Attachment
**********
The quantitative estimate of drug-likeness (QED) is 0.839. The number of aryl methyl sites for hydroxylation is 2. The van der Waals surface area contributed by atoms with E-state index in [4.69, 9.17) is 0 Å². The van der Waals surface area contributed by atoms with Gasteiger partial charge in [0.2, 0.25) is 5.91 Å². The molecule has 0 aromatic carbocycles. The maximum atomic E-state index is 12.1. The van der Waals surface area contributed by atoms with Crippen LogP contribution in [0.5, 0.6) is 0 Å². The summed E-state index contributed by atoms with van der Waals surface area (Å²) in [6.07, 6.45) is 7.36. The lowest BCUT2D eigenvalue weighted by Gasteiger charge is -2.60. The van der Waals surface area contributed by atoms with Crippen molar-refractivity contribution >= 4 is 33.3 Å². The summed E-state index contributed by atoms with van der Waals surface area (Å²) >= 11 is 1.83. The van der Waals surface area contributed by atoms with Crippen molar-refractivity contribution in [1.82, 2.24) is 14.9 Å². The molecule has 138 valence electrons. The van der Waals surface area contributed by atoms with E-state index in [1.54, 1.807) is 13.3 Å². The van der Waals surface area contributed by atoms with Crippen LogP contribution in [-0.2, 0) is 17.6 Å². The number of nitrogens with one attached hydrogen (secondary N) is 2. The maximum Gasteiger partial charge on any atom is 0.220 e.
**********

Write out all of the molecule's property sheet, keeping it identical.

The quantitative estimate of drug-likeness (QED) is 0.839. The number of aryl methyl sites for hydroxylation is 2. The van der Waals surface area contributed by atoms with E-state index in [4.69, 9.17) is 0 Å². The van der Waals surface area contributed by atoms with Gasteiger partial charge in [0.2, 0.25) is 5.91 Å². The molecule has 0 aromatic carbocycles. The maximum atomic E-state index is 12.1. The van der Waals surface area contributed by atoms with Crippen LogP contribution in [0.5, 0.6) is 0 Å². The summed E-state index contributed by atoms with van der Waals surface area (Å²) in [6.07, 6.45) is 7.36. The lowest BCUT2D eigenvalue weighted by Gasteiger charge is -2.60. The van der Waals surface area contributed by atoms with Crippen molar-refractivity contribution >= 4 is 33.3 Å². The summed E-state index contributed by atoms with van der Waals surface area (Å²) >= 11 is 1.83. The van der Waals surface area contributed by atoms with Crippen molar-refractivity contribution in [1.82, 2.24) is 14.9 Å². The molecule has 138 valence electrons. The van der Waals surface area contributed by atoms with E-state index in [1.54, 1.807) is 13.3 Å². The van der Waals surface area contributed by atoms with Crippen LogP contribution in [-0.2, 0) is 17.6 Å². The number of nitrogens with one attached hydrogen (secondary N) is 2. The maximum Gasteiger partial charge on any atom is 0.220 e.